Dave Shively: All uphill
July 29, 2007
Bob Cook had no trouble cycling from Idaho Springs at 7,540 feet and up to the Mt. Evans summit parking lot shy of 14,264 feet. When he was tested at the U.S. Olympic Training Center in the late ’70s, his VO2 max levels were the highest of any tested athlete at the time.
Oxygen intake is a good thing when you are racing bikes up Mt. Evans, and Cook won that race five years in a row. In 1981, Cook died of brain cancer, at age 23.
Jim Gregoire grew up with Cook in Boulder. Cook was a few years younger than Gregoire, but they would hang out, “at The Spoke on The Hill” during its heyday as “the bike shop in Colorado.”
Gregoire lost track of Cook and a lot of his Boulder brethren as he realized he was, “not cool enough to be in Boulder anymore,” and settled in Steamboat.
Gregoire, 60, rallied once again for the July 21 Bob Cook Memorial Mt. Evans Hillclimb, with an old friend in mind.
“As I was plugging away, I’d think about Bob and how fragile life is,” Gregoire said.
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The former marathoner rated his finish as a huge personal accomplishment, for good reason.
It takes drive to race up 27.4 miles and 6,580 feet. Most use the paved roads or cog railways differently to access the state’s awe-inspiring summits. I thought it defeated much of purpose of powering oneself up there when I huffed up Pikes Peak, only to see a cog-load of visitors waltz into the flavored oxygen bar at the Summit House. Nachos and donuts above tree line? I got over it quick and purchased some anyway before the gallop down.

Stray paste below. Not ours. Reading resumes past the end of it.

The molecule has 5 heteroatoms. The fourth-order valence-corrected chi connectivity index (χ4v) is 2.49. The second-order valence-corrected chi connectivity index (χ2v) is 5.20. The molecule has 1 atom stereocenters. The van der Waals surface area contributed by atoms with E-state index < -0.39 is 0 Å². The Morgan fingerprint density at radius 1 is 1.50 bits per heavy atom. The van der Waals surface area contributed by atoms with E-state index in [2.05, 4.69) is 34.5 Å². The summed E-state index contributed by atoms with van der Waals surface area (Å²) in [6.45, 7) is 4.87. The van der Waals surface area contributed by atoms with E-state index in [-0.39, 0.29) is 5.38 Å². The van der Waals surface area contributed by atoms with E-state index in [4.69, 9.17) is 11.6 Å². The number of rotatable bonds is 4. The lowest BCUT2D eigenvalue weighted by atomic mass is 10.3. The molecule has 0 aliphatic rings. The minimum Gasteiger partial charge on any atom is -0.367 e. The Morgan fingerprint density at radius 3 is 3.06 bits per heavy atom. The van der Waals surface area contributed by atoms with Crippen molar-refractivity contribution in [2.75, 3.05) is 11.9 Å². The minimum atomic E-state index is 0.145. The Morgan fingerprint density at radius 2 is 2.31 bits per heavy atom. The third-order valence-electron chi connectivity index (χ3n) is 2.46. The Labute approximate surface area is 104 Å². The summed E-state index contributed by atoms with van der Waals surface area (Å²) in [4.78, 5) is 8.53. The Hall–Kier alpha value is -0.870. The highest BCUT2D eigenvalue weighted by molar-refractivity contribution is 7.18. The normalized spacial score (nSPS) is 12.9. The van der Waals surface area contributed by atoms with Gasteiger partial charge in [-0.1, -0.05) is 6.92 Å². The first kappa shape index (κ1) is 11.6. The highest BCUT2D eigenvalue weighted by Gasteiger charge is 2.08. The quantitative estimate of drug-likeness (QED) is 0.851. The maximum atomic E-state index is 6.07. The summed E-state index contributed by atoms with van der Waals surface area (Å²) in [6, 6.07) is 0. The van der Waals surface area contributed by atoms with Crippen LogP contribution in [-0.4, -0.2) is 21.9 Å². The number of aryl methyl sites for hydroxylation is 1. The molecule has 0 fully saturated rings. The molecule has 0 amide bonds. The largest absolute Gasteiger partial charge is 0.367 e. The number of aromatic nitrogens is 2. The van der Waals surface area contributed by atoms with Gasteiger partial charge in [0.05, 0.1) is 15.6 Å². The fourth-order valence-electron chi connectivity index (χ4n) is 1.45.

That earned downhill is the best part, leaving me wondering: who would love an uphill-only event?
“The Hillclimb is the perfect race for unicycles – there is no sustained downhill,” answered Mark Osmun, who completed the race in 3 hours, 35 minutes.
Back problems led the 37-year-old teacher from Golden to one wheel, and the looks on the faces of competitors he passed on his brakeless, single-speed 36-inch wheel rig keep him going.
“It’s more like running, and there’s less to hang onto and you just forget about it and go faster than I would if I was running,” he said.
Regular two-wheelers are also catching on. The growing race pulled more than 1,000 participants this year.
Steamboat’s Richard Anderson was one. Johnny Spillane, who spent plenty of time on his road bike recovering from early April shoulder surgery, was another. The extra hours off the hill and in the saddle left Spillane with fitness he said “is as good as it’s ever been.”
The sprint world champ had no trouble winning his division in two hours.
But, of course, Gregoire pointed out the real reward after the race: It’s “an experience you can never have, except that day – going 50 miles an hour down a 14,000-foot mountain.”
I wish I could ride down Mt. Evans. Maybe they could build a cog railway up it.
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